The Obsolete Crude Oil Export Ban

In the 1970s, during the Arab oil embargo, gasoline prices soared in the United States. Shortages created long lines of cars at the few gas stations that had fuel. In response, the U.S. began a series of policies that focused on its limited supply and high demand for oil. Policies included efforts to build up the oil reserves, reduction of oil imports and stabilization of the fuel prices. However, by the 1980s and 90s, oil imports to the U.S. were the highest ever and gas prices remained very volatile.

One particular policy was the Energy Policy and Conservation Act by President Ford in 1975. The act established a Strategic Petroleum Reserve, supporting an emergency storage of oil up to 727 million barrels and would last close to 160 days at a maximum withdrawal of 4.4 million barrels a day. The act also permitted the President to restrict exports of energy resources, such as crude oil:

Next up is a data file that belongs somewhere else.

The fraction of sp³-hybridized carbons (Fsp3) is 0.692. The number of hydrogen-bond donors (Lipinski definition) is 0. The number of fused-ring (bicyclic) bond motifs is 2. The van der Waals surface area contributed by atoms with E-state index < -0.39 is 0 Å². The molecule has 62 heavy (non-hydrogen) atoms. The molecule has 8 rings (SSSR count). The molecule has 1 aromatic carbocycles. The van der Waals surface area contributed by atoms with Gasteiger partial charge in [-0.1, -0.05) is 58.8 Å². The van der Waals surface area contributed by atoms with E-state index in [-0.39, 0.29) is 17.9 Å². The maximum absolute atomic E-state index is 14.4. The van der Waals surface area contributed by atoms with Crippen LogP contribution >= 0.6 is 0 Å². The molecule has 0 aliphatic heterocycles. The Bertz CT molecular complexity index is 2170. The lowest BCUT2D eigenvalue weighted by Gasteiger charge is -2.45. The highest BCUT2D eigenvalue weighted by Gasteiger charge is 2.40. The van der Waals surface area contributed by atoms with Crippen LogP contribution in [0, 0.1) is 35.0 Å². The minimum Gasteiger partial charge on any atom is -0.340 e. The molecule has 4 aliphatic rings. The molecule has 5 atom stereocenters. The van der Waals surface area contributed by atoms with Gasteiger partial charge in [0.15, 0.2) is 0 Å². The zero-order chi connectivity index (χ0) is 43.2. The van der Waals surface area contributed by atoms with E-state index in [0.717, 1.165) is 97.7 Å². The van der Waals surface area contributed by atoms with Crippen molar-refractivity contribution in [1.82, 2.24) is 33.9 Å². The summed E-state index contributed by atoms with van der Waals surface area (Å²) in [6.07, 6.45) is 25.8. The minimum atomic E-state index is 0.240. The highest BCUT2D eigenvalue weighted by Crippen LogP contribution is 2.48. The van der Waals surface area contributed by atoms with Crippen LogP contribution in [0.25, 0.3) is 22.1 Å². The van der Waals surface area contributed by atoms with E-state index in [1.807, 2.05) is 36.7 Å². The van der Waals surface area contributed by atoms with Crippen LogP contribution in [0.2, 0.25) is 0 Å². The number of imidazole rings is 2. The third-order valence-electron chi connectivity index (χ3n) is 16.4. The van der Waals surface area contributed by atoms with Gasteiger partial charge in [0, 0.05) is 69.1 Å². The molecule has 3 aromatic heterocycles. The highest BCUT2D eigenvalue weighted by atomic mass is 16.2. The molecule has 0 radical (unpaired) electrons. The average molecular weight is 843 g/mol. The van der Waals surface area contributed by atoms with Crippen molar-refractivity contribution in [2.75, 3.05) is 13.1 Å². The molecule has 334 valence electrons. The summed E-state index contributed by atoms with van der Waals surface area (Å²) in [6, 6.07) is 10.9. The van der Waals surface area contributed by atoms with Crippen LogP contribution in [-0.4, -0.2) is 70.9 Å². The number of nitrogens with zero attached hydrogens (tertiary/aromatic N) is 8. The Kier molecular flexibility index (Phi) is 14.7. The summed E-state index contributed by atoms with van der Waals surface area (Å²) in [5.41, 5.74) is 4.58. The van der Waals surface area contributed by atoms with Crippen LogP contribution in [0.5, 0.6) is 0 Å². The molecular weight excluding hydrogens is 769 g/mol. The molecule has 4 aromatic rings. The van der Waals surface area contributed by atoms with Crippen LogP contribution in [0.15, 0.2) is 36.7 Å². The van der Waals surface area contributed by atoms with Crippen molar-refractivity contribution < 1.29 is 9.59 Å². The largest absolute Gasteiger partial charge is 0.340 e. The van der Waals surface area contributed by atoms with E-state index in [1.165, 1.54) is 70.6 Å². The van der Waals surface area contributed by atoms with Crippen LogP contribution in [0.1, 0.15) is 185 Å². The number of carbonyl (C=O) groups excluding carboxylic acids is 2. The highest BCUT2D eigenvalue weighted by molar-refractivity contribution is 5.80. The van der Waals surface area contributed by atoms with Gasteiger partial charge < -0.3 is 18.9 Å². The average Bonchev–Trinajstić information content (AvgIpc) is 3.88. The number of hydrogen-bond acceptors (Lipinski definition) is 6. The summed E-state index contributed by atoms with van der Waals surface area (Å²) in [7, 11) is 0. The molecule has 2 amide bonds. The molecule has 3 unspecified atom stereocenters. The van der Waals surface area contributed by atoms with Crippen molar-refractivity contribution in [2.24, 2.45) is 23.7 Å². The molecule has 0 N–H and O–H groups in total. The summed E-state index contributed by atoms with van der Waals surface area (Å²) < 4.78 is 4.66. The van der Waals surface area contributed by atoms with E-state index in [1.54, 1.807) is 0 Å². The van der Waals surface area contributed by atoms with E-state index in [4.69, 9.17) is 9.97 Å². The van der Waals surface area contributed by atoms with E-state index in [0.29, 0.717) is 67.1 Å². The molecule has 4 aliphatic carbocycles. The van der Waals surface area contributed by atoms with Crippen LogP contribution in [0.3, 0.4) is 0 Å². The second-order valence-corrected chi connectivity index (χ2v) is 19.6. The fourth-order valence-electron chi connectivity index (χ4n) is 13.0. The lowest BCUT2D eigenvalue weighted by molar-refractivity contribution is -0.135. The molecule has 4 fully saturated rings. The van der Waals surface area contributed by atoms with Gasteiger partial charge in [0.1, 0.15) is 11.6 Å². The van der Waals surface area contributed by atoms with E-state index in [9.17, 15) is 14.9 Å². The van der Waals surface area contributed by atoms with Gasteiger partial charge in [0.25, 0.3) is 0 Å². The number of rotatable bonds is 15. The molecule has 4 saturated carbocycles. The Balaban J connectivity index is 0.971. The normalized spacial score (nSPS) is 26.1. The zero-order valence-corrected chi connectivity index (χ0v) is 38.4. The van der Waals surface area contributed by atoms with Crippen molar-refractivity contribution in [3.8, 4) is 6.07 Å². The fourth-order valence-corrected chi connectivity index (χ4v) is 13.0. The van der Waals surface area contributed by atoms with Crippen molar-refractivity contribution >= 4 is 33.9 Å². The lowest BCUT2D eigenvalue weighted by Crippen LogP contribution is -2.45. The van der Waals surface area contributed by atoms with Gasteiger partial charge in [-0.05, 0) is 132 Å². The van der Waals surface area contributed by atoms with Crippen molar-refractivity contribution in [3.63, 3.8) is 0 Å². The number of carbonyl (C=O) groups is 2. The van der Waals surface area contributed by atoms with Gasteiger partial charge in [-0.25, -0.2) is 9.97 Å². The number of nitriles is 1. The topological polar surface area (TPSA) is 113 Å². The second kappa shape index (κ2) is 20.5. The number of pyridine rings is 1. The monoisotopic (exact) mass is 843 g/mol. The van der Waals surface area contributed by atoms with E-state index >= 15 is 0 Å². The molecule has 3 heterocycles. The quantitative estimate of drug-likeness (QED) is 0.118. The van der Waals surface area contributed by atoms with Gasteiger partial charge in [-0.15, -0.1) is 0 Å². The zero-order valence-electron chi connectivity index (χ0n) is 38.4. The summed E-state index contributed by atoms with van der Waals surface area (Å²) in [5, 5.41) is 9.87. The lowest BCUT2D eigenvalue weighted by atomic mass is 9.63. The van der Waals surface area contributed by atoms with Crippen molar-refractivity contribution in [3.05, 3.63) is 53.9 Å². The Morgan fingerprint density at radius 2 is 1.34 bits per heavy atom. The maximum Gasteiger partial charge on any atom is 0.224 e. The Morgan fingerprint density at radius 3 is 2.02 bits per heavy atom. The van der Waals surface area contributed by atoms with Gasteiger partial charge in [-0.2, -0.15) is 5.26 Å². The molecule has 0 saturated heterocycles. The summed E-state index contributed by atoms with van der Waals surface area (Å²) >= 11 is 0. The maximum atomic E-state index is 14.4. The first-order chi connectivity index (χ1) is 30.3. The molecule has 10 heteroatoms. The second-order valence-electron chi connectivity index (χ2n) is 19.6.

Permits the President to restrict exports of coal, petroleum products, natural gas, or petrochemical feedstocks, and supplies of materials or equipment for exploration, production, refining, or transportation of energy supplies. Authorizes the President to exempt crude oil and natural gas exports from such restriction where he deems such exemption to be in the national interest, such as in recognition of the historic trading relations with Mexico and Canada.

The recent hydraulic fracturing boom, along with the discovery of vast amounts of oil deposits, has changed our domestic energy situation. For the first time since the 1960s, the United States is close to becoming energy independent. Therefore, many of the current policies of the 1970s are now obsolete.

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